SHREWSBURY, Mass. - Hurricane Sandy has been re-classified as a post-tropical cyclone but its winds will continue to affect Central Mass. through Tuesday.
Winds will begin to diminish around midnight, according to Shrewsbury weather specialist Jim Arnold, dropping to 15 to 20 mph with possible gusts to 30 or 35 mph.
"Tuesday, winds will continue to be fairly strong with some potential for another burst of stronger gusts, possibly to 40 mph, during the afternoon," Arnold said. "Showers will be prevalent through Tuesday night, but I do not see any flooding conditions developing."
Rainfall in Shrewsbury and surrounding towns was just a bit over an inch, Arnold said.
"Sandy made landfall with an extremely low barometric pressure at her center, reaching as low as 940 mb, which is around 27.75 on your home barometers," Arnold said. "This is a record, surpassing the low pressure found in the 1938 Hurricane, Hurricane Carol in 1954 or any other storm in history north of Washington D.C. She went ashore as a Category 1 storm, with as large a wind envelope as I have ever seen, stretching nearly 1,000 miles across. The devastation from Bridgeport south to Atlantic City and beyond, will be unimaginable in places.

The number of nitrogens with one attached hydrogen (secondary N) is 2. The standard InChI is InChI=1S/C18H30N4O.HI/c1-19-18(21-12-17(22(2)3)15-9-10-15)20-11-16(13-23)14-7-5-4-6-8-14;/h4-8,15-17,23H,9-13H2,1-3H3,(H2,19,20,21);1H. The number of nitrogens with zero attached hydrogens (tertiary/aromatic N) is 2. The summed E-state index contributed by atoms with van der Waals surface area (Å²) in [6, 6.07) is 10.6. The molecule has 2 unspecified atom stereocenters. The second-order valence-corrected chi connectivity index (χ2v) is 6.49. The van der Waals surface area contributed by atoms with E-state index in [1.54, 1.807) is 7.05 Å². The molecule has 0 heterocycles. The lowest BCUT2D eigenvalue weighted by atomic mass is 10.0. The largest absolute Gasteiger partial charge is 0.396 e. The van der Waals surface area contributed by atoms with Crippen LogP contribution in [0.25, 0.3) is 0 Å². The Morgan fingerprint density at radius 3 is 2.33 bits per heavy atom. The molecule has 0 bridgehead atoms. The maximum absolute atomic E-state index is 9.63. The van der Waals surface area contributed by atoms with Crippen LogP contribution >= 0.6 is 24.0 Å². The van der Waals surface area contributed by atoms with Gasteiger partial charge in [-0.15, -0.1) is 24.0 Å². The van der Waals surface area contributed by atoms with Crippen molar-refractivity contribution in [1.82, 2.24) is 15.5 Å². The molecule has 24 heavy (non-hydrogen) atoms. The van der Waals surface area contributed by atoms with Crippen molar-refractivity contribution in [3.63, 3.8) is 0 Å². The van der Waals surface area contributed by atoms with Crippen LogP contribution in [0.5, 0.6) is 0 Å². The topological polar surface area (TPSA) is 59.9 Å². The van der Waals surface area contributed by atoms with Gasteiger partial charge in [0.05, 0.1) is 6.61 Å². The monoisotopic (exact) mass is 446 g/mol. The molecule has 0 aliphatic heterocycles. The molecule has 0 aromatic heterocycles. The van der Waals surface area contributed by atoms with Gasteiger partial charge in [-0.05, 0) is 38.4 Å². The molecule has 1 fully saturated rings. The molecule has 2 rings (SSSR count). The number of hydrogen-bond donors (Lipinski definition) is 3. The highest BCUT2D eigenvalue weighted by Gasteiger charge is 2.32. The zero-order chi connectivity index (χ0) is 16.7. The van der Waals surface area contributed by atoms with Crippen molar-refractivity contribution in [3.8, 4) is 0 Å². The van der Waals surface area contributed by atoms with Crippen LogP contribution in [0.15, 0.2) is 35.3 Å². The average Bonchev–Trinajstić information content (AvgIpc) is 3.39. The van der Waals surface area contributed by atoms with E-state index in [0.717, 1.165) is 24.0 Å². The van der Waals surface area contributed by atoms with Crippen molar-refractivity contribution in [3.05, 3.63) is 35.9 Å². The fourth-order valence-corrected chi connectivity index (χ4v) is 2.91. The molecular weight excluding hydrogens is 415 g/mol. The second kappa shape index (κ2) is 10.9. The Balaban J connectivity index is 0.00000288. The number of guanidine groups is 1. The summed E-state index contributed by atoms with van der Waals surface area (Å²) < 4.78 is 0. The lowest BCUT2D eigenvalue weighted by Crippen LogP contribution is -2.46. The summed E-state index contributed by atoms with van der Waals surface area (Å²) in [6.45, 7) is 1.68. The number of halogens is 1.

"We were really very lucky, in spite of the storm effects we did get," he added. "Sandy will go into the record books as a once-in-a-lifetime event, as she surpassed records dating back to when weather records started to be kept, generally in the late 1800s."
Some storm statistics for the Worcester area:
Worcester Airport had gusts in the mid to high 50s, with one reaching 62 mph;
Cuttyhunk Island had a peak gust of 83 mph, Wellfleet had a peak gust of 81 mph and there were numerous reports of gusts between 70 and 75 mph
Westerly, R.I. reported a gust to 86 mph and a high sustained wind of 64 mph.
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